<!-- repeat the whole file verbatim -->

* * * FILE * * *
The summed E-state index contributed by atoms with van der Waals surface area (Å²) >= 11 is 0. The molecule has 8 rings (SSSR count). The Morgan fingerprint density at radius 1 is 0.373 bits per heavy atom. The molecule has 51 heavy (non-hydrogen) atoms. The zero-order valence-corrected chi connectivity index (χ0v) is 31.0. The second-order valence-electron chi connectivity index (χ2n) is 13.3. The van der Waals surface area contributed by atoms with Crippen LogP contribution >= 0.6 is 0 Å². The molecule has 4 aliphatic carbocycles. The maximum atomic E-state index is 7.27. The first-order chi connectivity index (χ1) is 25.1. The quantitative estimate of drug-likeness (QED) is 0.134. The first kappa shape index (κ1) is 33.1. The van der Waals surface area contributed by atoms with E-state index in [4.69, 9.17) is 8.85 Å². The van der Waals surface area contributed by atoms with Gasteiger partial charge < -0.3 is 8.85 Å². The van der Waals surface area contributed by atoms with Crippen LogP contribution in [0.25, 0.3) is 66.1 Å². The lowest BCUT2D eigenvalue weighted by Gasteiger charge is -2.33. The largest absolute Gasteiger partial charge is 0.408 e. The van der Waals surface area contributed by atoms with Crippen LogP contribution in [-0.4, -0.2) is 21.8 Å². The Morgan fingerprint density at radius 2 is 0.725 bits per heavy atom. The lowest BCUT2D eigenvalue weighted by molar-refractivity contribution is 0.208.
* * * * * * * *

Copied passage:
The summed E-state index contributed by atoms with van der Waals surface area (Å²) >= 11 is 0. The molecule has 8 rings (SSSR count). The Morgan fingerprint density at radius 1 is 0.373 bits per heavy atom. The molecule has 51 heavy (non-hydrogen) atoms. The zero-order valence-corrected chi connectivity index (χ0v) is 31.0. The second-order valence-electron chi connectivity index (χ2n) is 13.3. The van der Waals surface area contributed by atoms with Crippen LogP contribution >= 0.6 is 0 Å². The molecule has 4 aliphatic carbocycles. The maximum atomic E-state index is 7.27. The first-order chi connectivity index (χ1) is 25.1. The quantitative estimate of drug-likeness (QED) is 0.134. The first kappa shape index (κ1) is 33.1. The van der Waals surface area contributed by atoms with E-state index in [4.69, 9.17) is 8.85 Å². The van der Waals surface area contributed by atoms with Gasteiger partial charge < -0.3 is 8.85 Å². The van der Waals surface area contributed by atoms with Crippen LogP contribution in [0.25, 0.3) is 66.1 Å². The lowest BCUT2D eigenvalue weighted by Gasteiger charge is -2.33. The largest absolute Gasteiger partial charge is 0.408 e. The van der Waals surface area contributed by atoms with Crippen LogP contribution in [-0.4, -0.2) is 21.8 Å². The Morgan fingerprint density at radius 2 is 0.725 bits per heavy atom. The lowest BCUT2D eigenvalue weighted by molar-refractivity contribution is 0.208.